Rufus Philpot’s pioneering fusion of jazz and instrumental rock has made him a bass great. We find out how he did it.
Used to describe a myriad of different styles and notoriously difficult to play, it’s fair to say that the term ‘jazz fusion’ has garnered its fair share of bad press over the years. Nevertheless, the genre has presented a number of bass players with an opportunity to develop a more virtuosic and technically progressive approach to how the instrument is traditionally played. And in case anybody still thought that there was an ‘easy’ route into such specialised music, then any amount of corporate brick walls built right across your intended plans should convince you otherwise, even if you possess the ridiculous amount of talent and experience of fusionist supreme Rufus Philpot.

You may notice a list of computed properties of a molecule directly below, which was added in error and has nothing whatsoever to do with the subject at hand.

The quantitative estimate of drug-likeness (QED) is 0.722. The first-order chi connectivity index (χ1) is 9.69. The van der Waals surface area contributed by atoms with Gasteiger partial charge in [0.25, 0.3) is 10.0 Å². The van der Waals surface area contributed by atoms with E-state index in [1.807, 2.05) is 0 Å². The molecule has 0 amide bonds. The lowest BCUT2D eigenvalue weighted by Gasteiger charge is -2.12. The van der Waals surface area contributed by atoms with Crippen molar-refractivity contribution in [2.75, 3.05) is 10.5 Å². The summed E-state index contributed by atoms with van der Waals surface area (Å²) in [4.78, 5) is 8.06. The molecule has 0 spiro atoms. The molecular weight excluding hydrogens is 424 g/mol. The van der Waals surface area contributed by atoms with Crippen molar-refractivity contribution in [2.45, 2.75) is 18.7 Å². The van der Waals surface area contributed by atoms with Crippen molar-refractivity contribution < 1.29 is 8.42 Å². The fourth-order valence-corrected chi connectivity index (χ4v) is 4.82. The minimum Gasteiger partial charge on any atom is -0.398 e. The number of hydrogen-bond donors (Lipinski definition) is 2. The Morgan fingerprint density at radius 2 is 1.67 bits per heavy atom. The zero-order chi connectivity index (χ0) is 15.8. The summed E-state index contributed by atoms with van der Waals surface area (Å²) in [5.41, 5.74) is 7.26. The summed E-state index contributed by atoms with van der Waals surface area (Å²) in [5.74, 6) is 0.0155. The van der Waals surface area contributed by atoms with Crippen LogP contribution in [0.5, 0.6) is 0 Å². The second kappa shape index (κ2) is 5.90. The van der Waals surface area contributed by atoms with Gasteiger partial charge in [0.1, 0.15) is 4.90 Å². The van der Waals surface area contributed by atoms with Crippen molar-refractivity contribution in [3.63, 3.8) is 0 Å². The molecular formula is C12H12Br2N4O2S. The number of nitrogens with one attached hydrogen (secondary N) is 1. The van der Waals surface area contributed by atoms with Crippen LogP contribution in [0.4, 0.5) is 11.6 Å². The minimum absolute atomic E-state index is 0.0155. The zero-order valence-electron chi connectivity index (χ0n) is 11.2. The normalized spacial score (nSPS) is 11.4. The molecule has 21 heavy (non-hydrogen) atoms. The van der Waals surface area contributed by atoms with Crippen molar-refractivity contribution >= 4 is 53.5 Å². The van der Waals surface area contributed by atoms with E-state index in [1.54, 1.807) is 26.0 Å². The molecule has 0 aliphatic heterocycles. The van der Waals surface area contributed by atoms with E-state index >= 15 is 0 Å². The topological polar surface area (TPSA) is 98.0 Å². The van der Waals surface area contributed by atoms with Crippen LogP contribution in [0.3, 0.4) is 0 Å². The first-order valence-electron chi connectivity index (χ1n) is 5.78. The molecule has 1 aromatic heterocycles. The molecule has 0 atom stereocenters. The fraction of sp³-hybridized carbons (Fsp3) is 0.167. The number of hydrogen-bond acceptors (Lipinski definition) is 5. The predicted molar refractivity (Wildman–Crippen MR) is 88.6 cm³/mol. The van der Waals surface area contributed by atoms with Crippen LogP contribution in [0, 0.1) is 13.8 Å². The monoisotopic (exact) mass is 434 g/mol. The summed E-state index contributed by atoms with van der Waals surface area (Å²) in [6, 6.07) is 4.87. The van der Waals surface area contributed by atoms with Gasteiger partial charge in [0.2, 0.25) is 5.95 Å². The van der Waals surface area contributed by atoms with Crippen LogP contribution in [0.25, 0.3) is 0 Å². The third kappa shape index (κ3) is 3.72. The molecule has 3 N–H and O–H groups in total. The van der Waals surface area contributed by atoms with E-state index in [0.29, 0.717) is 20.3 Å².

Luckily, like all the best modern players, Rufus takes his influences from a wide range of musical genres. “If you can dig Andy Fraser’s bass playing as well as Jaco or Anthony Jackson, then I think you’re going to get more out of music and be a better bass player than if you were just an Anthony Jackson fanatic.”
Whether laying down complex grooves or playing over expansive chord sequences, Rufus maintains the same mindset with his bass playing. “I genuinely love to play different styles of music,” he tells us. “I could probably just play jazz licks in some bands, but I want to really play the music and try to be authentic.”